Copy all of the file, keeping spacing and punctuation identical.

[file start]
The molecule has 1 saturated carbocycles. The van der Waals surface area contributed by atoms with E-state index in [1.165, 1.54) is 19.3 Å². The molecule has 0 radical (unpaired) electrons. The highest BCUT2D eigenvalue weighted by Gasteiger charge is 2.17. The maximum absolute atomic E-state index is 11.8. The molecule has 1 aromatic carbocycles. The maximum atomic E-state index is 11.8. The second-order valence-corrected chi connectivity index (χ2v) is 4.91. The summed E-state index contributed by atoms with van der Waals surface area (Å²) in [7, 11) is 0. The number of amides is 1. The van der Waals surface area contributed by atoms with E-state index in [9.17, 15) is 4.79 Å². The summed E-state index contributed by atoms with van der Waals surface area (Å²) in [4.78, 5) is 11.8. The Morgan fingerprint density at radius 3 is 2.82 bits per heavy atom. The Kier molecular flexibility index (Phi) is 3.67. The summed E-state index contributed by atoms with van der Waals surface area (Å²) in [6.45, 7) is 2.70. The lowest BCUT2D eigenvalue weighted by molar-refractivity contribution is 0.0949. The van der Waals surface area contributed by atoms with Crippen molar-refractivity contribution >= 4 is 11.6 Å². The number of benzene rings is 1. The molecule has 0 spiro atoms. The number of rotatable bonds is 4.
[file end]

The molecule has 1 saturated carbocycles. The van der Waals surface area contributed by atoms with E-state index in [1.165, 1.54) is 19.3 Å². The molecule has 0 radical (unpaired) electrons. The highest BCUT2D eigenvalue weighted by Gasteiger charge is 2.17. The maximum absolute atomic E-state index is 11.8. The molecule has 1 aromatic carbocycles. The maximum atomic E-state index is 11.8. The second-order valence-corrected chi connectivity index (χ2v) is 4.91. The summed E-state index contributed by atoms with van der Waals surface area (Å²) in [7, 11) is 0. The number of amides is 1. The van der Waals surface area contributed by atoms with E-state index in [9.17, 15) is 4.79 Å². The summed E-state index contributed by atoms with van der Waals surface area (Å²) in [4.78, 5) is 11.8. The Morgan fingerprint density at radius 3 is 2.82 bits per heavy atom. The Kier molecular flexibility index (Phi) is 3.67. The summed E-state index contributed by atoms with van der Waals surface area (Å²) in [6.45, 7) is 2.70. The lowest BCUT2D eigenvalue weighted by molar-refractivity contribution is 0.0949. The van der Waals surface area contributed by atoms with Crippen molar-refractivity contribution >= 4 is 11.6 Å². The number of benzene rings is 1. The molecule has 0 spiro atoms. The number of rotatable bonds is 4.